- 3After this we have the "Notification Center" trackpad gesture. The Notification Center is a panel on the right hand side of Mac OS X which lets you know if you have Facebook, Twitter, email, calendar, weather or other notifications that may come up. This simply allows you to swipe from the right edge to the left with two fingers, and bring up the Notification Center.
- 4Then we have "Mission Control". Mission Control is basically a list of everything that's currently open in Mac OS X. I use this often, as it is a great way to see what's going on all at once. You can set this gesture to swipe up with three fingers, or swipe up with four fingers, as you can see in our video example at the end of this article. You will see four fingers swiping up, and then three fingers swiping up, as shown in the screen shot below.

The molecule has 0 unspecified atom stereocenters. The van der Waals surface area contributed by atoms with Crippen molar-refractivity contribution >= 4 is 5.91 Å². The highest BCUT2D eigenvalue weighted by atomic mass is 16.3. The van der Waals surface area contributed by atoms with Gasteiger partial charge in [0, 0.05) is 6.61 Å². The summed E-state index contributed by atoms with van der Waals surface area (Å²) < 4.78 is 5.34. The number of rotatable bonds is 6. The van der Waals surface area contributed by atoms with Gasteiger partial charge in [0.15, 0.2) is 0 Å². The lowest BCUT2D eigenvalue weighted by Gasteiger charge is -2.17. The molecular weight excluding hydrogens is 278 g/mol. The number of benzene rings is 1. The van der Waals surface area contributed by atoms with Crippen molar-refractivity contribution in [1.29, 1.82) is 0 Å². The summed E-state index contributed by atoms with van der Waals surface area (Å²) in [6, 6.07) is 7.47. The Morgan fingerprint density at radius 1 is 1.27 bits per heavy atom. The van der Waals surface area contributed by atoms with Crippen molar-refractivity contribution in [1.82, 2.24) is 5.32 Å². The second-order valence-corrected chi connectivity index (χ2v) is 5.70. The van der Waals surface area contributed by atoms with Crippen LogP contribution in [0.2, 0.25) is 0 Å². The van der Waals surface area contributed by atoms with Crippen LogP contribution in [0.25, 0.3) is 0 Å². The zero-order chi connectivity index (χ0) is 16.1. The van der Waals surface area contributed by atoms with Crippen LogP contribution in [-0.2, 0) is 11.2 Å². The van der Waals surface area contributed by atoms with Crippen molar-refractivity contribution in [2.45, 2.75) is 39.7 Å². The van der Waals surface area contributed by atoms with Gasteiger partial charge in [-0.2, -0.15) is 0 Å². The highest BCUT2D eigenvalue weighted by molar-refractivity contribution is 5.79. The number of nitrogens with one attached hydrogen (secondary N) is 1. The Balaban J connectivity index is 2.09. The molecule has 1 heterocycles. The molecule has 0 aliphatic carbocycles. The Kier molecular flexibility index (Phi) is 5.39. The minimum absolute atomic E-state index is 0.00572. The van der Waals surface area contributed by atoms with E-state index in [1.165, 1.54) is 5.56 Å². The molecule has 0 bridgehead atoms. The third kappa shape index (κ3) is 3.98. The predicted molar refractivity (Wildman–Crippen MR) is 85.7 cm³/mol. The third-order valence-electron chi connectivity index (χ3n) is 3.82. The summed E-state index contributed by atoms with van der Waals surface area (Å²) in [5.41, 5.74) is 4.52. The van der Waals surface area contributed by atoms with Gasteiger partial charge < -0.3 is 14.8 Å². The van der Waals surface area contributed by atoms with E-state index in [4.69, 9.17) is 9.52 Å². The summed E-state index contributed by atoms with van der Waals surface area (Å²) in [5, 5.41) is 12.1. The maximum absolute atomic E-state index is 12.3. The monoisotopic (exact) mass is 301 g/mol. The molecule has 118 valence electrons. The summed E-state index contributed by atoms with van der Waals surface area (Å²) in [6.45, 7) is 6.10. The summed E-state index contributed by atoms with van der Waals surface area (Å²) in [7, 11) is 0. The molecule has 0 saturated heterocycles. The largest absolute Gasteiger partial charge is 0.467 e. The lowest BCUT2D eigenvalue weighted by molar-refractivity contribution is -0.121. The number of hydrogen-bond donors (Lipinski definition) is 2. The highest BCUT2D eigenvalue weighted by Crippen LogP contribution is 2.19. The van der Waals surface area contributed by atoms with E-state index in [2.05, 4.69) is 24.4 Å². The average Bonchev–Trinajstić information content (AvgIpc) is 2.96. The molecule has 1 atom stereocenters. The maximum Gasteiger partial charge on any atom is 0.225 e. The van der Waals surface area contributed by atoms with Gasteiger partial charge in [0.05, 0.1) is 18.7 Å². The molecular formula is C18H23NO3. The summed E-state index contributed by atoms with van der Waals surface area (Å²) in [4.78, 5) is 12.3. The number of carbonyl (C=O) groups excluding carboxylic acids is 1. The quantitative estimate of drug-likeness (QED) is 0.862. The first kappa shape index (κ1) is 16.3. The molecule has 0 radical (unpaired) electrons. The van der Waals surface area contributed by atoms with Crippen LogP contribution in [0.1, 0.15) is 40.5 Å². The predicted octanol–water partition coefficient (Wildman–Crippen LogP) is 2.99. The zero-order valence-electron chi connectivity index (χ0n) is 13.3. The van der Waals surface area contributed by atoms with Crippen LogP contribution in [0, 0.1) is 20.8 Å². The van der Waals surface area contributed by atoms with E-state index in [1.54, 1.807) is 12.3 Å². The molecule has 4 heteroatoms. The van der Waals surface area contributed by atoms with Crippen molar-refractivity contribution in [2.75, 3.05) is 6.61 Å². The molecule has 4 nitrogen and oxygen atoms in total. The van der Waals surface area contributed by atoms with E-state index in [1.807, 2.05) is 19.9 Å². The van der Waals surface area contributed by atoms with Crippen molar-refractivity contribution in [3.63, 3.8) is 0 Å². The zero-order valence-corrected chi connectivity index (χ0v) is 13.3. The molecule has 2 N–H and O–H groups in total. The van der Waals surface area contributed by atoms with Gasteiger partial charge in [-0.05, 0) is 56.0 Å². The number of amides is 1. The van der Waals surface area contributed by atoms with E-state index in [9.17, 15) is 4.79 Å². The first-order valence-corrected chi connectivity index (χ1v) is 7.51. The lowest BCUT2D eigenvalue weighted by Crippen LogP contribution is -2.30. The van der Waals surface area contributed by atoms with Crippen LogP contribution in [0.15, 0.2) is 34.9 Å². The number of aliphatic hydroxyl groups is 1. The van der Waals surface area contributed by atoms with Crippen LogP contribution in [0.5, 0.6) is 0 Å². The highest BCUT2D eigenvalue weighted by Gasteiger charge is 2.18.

- 5Next, we have the "App Expose". I don't generally use this, as I am more a fan of Mission Control. However, this has a slightly different function, as it brings up all of the Windows in the currently selected app. If you work in many Windows at once, it is a useful function. You can select with three fingers or four fingers. I'm going to go ahead and set this back to the factory default, just in case I ever decide to use it.
- 6Following this we have the "Launchpad" gestures. The OS X Launchpad is very much like the start button or option on Windows, where it brings up all of the programs you can select from. You control this function with hand gestures, by simply pinching with your thumb and three fingers. This will bring up the Launchpad.
- 8That's it for our how-to video on Mac OS X trackpad functions and gestures. Thank you for watching VisiHow, and stay tuned for more great videos.